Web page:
I’m sure there was a time in one of your trips when the weather was all gloom and rain then became bright and sunny when you’re about to leave. That was on repeat on my trip in Dinagat Islands. I was already at the port, about to buy my ferry ticket back to Surigao while feeling regretful seeing the sun out in all its glory. “Sir, pwede natin ituloy yung Basilisa, maganda na panahon (sir, we can continue with our Basilisa, the weather’s better)” the text I suddenly received from one of the boatman I was referred to for island hopping. I mean, I already have my baggage with me. All my stuff are packed in and organized already. Will I still have a chance to go back to Surigao within the day? To heck with this. I took one of the bao-bao (local transport) ride back to Don Ruben port. Let’s go island hopping under the sun!
Coming from the Divine Master’s Shrine and Islander’s Castle, we continued south, hugging the coast of Dinagat Municipality. In half an hour, we reached the tip of the finger-like westward protrusion of land to find Bijasong Beach. It looked like a nice beach from a picture I saw on a tarp at the inn. After a scenic drive descending a winding road, we found a beach battered by waves brought by the habagat under drab sky. We spent a few minutes at one of the cottages for snacks before continuing southeast for Cagdianao. It looked like the trip was turning bleak as the weather at this point on.
It was one splashy ride. We’re midway through hour 2-hour journey along Surigao strait for our first island hopping stop in Dinagat Islands, the Pangabangan Island. I knew the weather would be intermittent in a September but my birthday was coming up and I wanted to go to a place I haven’t been before. I’m fascinated about Dinagat Islands after seeing photos from friends who went there. The natural wonders looks raw and beautiful. The province is curiously wrapped in a mysterious culture and religion.
Aside from Bonbon Beach, the main island of Romblon has some island hopping activities too with its fare share of equally stunning islands and beaches. Since we’re covering the Biniray Festival and Tonton ng Sto Niño that day, we only have the morning to visit one of the three islands at the northwestern side of Romblon island, the Cobrador Island. The island is the farthest of the three and a 45 minute boat ride away from the poblacion.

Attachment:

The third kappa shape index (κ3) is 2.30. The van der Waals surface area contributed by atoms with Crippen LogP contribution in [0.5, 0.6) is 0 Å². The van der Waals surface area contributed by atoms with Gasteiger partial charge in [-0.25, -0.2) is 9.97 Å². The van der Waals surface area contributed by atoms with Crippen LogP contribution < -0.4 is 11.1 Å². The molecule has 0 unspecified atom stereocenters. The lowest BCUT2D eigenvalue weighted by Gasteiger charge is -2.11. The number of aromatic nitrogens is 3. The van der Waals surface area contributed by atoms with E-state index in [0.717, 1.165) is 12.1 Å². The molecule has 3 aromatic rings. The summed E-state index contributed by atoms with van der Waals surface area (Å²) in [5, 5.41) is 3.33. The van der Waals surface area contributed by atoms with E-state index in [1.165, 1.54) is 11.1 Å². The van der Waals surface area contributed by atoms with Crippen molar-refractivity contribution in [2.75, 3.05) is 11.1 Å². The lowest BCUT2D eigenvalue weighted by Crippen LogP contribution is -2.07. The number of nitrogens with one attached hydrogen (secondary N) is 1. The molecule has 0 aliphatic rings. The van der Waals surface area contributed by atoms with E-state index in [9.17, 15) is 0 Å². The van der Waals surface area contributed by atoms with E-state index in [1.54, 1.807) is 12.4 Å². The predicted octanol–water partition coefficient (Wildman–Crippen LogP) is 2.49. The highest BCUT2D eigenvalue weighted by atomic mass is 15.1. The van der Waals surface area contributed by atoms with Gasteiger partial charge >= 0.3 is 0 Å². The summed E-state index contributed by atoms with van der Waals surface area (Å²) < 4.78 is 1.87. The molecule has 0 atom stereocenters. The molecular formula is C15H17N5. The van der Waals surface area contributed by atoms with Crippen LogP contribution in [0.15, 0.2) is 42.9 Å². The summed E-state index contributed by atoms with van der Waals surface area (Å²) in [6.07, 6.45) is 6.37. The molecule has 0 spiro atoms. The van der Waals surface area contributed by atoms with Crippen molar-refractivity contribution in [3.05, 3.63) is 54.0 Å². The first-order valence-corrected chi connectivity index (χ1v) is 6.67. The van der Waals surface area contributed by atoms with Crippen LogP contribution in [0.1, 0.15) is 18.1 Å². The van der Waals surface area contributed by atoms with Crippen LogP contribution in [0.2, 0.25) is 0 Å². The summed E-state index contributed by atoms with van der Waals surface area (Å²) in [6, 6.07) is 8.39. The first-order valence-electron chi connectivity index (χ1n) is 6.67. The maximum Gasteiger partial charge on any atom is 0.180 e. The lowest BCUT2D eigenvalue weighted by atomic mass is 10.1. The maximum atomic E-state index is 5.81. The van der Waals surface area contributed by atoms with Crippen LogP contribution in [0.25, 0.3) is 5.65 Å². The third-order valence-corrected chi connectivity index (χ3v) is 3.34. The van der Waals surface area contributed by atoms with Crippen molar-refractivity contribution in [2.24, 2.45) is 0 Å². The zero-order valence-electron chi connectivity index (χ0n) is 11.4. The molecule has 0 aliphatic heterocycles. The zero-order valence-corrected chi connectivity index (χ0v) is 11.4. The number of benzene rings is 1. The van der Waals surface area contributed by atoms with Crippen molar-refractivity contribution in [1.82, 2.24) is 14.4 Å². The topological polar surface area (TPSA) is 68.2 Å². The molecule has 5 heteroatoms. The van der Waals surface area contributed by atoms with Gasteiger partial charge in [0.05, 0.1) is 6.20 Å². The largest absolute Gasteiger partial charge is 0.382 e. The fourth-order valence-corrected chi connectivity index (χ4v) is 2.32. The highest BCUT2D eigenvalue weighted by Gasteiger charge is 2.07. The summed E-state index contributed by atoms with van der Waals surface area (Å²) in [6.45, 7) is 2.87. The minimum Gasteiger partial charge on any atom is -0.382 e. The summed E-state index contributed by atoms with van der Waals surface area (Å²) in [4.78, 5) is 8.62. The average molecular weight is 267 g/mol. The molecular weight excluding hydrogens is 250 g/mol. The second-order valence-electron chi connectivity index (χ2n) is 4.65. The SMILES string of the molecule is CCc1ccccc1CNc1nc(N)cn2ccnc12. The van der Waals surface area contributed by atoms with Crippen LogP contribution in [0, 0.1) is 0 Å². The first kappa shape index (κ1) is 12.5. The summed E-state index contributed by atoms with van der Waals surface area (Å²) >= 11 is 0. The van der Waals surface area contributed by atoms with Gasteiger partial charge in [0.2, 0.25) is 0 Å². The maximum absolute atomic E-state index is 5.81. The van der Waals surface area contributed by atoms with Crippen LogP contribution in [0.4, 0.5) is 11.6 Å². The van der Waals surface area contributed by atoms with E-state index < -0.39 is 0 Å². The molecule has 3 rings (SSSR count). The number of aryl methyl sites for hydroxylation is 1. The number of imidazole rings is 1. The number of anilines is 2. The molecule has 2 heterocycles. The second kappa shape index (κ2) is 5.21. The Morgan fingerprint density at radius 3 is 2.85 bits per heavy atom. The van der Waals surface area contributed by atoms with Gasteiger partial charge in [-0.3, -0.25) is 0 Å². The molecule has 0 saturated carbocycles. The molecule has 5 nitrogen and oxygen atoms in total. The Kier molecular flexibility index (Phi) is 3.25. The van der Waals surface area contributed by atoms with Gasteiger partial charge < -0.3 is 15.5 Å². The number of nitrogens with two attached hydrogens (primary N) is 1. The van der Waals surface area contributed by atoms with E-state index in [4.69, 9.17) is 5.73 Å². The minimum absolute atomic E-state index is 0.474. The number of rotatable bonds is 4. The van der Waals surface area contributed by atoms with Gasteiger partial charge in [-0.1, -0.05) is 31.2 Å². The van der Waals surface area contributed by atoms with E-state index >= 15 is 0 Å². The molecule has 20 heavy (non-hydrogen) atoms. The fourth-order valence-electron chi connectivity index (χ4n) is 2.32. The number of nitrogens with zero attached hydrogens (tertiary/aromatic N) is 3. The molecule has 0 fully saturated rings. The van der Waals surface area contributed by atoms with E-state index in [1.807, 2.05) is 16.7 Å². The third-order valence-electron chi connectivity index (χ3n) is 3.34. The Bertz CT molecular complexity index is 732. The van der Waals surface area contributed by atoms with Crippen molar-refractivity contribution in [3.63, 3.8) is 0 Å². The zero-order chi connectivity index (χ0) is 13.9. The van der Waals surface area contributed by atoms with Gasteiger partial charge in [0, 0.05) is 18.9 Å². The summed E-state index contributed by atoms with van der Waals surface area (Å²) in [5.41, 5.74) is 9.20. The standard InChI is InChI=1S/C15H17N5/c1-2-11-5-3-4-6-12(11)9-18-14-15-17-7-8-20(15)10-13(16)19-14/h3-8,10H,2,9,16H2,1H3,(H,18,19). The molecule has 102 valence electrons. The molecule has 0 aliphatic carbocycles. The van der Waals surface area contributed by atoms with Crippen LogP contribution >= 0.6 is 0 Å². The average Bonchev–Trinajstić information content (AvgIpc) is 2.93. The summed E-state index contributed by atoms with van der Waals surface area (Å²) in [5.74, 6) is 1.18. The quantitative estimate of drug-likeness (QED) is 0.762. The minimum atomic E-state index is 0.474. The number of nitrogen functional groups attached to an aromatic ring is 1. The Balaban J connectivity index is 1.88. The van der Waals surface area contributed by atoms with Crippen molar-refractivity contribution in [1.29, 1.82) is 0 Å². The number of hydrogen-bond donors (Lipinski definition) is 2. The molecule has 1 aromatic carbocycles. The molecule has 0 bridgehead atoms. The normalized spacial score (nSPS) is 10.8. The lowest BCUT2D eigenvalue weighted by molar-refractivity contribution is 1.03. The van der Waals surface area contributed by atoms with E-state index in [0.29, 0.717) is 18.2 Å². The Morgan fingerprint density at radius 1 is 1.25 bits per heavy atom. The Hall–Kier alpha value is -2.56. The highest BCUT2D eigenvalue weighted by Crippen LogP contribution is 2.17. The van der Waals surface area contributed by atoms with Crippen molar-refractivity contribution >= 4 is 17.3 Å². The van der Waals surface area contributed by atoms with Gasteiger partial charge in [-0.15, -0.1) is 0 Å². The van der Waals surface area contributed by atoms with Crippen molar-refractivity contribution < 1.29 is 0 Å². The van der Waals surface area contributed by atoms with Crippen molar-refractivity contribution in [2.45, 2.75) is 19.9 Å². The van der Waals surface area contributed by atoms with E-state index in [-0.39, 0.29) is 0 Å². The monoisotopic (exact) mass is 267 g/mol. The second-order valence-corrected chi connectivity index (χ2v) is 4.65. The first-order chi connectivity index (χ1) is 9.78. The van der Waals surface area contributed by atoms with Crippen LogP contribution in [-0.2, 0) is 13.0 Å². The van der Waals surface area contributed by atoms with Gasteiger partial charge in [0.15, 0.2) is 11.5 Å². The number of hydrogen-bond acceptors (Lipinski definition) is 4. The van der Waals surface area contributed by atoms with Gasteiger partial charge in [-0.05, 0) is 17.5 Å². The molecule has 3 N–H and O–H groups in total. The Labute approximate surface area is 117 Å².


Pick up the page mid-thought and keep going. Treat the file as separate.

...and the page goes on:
Found at the southern tip of Sibuyan Island is one of Romblon’s raw gems worth daring the often tempestuous waters of Sibuyan seas for. Cresta de Gallo, named after its shape resembling a rooster’s comb, is an island with fine white sand beach and stunning sandbar. No commercial establishments or structures. Just pure tropical island paradise.
There is no shortage of spectacular beaches in Romblon. While “good beaches” vary to taste on a personal level, for me the qualifications comes down to the sand quality, the surrounding environment, the waters and awe factor. Strip off any establishments or fancy gimmicks, it always comes down to the bare nature of it all. That’s why I’m loving Bonbon Beach (sometimes spelled as Bon Bon) in Romblon. About 5km from Romblon Island, Poblacion. Privately owned, but open to the public. Stretches of gorgeous coastal white sand beaches leading up to a panoramic sandbar. Oh boy I envy Romblon for having this.
Setting off to a distant island across rough seas and under intermittent weather in the wee hours of the morning aboard a large fishing vessel may sound like a romanticized adventure. But that’s exactly how our journey to Seco Island began. Well not exactly, it’s actually a clumsy ride on a flat boat that held everyone’s breath as we grope for balance to transfer from the shore to the big boat. I’ve only seen flat boats used here heavily in Antique, but these outrigger-less, flat surfaced geometrical boat is a challenge to balance on water especially with a number of people inside. But it did wake us up under the starry night sky and kept us alert as we boarded the shipping vessel for a 2-3 hour ride.